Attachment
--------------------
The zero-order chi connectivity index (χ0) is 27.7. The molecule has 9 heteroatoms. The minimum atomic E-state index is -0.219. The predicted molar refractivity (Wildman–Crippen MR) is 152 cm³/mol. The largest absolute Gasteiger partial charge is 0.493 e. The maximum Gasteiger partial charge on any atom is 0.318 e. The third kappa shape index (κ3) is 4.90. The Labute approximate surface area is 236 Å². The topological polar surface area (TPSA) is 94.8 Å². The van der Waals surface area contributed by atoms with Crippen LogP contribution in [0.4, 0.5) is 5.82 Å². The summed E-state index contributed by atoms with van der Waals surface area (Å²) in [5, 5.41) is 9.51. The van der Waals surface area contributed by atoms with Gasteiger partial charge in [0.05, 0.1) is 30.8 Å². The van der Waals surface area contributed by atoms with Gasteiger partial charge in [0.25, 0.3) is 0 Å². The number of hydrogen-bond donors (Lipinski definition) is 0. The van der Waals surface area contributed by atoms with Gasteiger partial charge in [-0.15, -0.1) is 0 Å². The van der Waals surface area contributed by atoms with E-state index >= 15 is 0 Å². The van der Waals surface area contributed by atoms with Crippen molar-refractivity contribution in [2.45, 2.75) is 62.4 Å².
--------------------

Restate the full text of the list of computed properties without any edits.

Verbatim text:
The zero-order chi connectivity index (χ0) is 27.7. The molecule has 9 heteroatoms. The minimum atomic E-state index is -0.219. The predicted molar refractivity (Wildman–Crippen MR) is 152 cm³/mol. The largest absolute Gasteiger partial charge is 0.493 e. The maximum Gasteiger partial charge on any atom is 0.318 e. The third kappa shape index (κ3) is 4.90. The Labute approximate surface area is 236 Å². The topological polar surface area (TPSA) is 94.8 Å². The van der Waals surface area contributed by atoms with Crippen LogP contribution in [0.4, 0.5) is 5.82 Å². The summed E-state index contributed by atoms with van der Waals surface area (Å²) in [5, 5.41) is 9.51. The van der Waals surface area contributed by atoms with Gasteiger partial charge in [0.05, 0.1) is 30.8 Å². The van der Waals surface area contributed by atoms with Gasteiger partial charge in [0.25, 0.3) is 0 Å². The number of hydrogen-bond donors (Lipinski definition) is 0. The van der Waals surface area contributed by atoms with Gasteiger partial charge in [-0.15, -0.1) is 0 Å². The van der Waals surface area contributed by atoms with E-state index >= 15 is 0 Å². The van der Waals surface area contributed by atoms with Crippen molar-refractivity contribution in [2.45, 2.75) is 62.4 Å².